Everything starts to become one big mush after a while. You can’t really remember specifics or delineate between episodes. You lose track of where you are and what you’re doing. I may also have been more susceptible to the messages of the show itself, too. For example, “Entourage” can be a bit chauvinistic. John Gemberling, a friend of mine who watched the show with me, pointed out that after a while, seeing all that terrible stuff and having it drilled into your head, can really depress you. I think the lack of sleep probably helped with that.
The marathons were the longest I’ve stayed awake. The only other time I remember not sleeping on that level was in college, cramming for tests. Not studying until the day before, then swallowing a bottle of "No Doz" and reading the class textbook all night, just so I could get an F anyway.
I usually go to sleep somewhere between midnight and 2 a.m. I get around 6 hours of sleep and that’s enough for me to function. I probably need more, but I have a complicated relationship with sleep. At night, I sort of hate getting into bed, because I’ll be in the dark tossing and turning and dwelling on all the things I have to do or haven’t done in my life. In the morning, there will be times when I feel guilty staying in bed for too long — like, I’ll feel like I’m wasting my life if I sleep too much. Other days I just can’t seem to make it out of that comfy, cozy bed and face the harsh reality that is our world. Do I sound healthy? I think I sound very healthy.
I look at my phone before I go to sleep and immediately when I get up. This is probably terrible for me for so many reasons. Disrupting sleep, radiation, neck cramps, etc. I also like to have a glass of water before I go to sleep. Is that a habit? It sounds more like just a dumb, regular thing. In the morning, as soon as I get up I have to hop into the shower. I’m not one of those people who can just hang in their PJ’s for too long. Then it’s coffee. Always coffee.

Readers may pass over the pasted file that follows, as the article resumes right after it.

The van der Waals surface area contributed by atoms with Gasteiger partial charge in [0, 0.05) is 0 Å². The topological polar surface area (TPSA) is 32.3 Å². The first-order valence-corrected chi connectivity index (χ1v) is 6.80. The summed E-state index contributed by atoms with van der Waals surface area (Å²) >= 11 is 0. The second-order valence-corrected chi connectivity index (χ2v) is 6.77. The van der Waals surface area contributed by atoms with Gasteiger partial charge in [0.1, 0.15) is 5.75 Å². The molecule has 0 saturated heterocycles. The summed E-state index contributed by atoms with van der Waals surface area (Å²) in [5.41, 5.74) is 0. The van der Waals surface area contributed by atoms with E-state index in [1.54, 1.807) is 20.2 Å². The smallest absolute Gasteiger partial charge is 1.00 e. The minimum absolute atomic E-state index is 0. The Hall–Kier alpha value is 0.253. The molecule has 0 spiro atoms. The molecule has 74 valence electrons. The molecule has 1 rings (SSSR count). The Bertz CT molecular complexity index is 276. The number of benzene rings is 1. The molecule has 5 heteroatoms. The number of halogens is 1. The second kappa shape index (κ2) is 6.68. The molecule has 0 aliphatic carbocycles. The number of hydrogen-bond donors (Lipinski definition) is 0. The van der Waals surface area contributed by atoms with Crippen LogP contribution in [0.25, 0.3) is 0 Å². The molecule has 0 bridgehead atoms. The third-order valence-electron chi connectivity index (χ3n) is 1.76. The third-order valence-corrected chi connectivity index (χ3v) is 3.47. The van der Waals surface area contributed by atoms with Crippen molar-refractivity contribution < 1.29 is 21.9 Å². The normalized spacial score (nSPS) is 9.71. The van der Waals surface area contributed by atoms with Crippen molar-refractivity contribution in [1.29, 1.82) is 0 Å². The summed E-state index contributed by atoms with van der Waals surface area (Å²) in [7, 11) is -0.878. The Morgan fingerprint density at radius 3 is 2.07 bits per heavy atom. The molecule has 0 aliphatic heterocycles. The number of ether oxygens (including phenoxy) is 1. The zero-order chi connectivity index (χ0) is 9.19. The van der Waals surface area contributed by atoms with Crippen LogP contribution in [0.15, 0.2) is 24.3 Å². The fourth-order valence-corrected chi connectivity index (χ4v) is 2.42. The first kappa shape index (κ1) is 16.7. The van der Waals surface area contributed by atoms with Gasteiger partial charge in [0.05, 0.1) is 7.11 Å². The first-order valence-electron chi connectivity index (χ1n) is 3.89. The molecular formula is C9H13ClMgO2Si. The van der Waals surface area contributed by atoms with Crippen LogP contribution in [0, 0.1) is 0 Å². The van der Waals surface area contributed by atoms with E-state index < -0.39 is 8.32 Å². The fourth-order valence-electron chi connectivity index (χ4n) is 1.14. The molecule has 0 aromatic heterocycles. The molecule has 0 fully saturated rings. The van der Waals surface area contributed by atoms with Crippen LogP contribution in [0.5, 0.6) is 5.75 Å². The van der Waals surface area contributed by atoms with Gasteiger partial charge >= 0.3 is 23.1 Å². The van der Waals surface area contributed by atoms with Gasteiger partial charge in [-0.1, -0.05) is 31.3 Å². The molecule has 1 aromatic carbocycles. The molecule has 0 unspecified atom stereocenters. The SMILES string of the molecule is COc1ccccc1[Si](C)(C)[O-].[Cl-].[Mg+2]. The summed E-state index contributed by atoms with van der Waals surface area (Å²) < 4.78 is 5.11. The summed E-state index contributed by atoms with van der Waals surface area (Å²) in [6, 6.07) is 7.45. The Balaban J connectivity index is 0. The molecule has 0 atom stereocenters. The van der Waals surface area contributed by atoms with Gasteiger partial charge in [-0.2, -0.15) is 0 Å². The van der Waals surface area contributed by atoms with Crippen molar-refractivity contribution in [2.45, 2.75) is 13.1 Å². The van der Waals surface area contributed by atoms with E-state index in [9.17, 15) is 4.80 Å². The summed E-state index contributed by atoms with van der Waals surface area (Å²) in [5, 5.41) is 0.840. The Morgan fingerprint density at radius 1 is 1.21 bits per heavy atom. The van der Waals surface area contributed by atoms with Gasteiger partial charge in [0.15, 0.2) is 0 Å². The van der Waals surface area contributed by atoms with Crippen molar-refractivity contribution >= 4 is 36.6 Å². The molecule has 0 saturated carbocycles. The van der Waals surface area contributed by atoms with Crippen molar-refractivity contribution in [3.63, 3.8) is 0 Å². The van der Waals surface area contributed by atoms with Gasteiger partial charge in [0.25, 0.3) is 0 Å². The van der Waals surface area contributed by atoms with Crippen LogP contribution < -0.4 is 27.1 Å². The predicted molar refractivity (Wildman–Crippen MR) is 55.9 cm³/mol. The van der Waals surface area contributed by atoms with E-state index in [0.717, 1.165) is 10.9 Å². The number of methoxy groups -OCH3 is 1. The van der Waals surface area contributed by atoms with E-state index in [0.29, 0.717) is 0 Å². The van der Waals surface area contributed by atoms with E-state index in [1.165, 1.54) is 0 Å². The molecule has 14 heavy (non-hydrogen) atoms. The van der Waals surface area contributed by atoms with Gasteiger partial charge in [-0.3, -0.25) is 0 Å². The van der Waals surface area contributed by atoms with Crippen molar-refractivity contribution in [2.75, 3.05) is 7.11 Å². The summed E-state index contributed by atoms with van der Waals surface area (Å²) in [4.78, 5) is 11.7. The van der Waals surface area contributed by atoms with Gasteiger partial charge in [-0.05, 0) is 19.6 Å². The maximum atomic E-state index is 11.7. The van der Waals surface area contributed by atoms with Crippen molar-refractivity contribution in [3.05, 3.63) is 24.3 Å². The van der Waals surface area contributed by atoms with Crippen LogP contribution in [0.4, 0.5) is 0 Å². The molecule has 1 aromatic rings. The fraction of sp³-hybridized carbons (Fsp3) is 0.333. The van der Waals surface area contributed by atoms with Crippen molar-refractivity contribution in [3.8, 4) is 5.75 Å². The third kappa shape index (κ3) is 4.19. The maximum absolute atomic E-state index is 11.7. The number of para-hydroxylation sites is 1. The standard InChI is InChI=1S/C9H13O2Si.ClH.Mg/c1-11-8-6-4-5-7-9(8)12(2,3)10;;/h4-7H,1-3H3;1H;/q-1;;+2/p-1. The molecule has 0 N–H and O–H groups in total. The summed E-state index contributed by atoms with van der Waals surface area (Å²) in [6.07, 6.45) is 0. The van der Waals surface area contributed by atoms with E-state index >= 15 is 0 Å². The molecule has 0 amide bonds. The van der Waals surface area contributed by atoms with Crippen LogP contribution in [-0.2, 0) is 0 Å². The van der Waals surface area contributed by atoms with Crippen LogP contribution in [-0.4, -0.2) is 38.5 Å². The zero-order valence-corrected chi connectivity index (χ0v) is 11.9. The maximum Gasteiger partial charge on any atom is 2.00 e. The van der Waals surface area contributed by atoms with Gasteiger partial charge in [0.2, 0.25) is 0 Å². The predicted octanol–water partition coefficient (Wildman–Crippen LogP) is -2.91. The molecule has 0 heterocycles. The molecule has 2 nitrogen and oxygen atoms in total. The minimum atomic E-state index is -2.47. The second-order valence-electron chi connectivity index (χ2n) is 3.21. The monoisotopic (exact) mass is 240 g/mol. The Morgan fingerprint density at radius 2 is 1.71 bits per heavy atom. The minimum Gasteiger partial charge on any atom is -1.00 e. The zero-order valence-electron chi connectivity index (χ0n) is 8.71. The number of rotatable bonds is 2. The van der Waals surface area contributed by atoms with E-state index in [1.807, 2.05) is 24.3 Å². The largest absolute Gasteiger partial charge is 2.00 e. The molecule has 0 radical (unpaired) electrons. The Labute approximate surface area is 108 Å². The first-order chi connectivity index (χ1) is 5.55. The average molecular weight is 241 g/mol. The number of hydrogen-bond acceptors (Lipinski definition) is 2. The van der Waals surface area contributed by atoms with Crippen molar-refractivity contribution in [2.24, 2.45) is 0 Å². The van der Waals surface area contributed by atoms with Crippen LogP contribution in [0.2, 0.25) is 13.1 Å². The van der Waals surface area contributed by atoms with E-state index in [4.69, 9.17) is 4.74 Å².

I have two recurring themes in my nightmares. One where I can’t run, which I think is a common one. My legs just become heavy and I start to drag them. The other is that I can never reach my intended goal. Like, I have to do something or get somewhere, and then a bunch of things get in my way or I get distracted by something and never finish what I started.
The weirdest nightmare I’ve ever had was recently, and it was actually about the Holocaust. During the dream, which was in black and white, I was in Germany during the war, and there was a haunting song playing in the background that sounded like it was in German. When I woke up, I wrote the lyrics down and looked them up online. It turned out that the song was actually in German and it translated to “Be Careful my Jewish Brother.” I do not actually speak German and this completely freaked me out.
I do get ideas from dreams often. I like to draw from real life and I think dreams allow you to process stuff that’s going on in your life and see it clearly or through a metaphor that makes easier to comprehend. Most times I’ll write something down from a dream in the middle of night and when I wake up and read it, whatever I jotted down is utter nonsense. I have a note on my iPhone that just says “Doctor Rain.” If you figure out what that means, let me know.
My bedside table: My phone, my glasses, an iPad, a couple of books and a thin, purple, battery-powered dildo.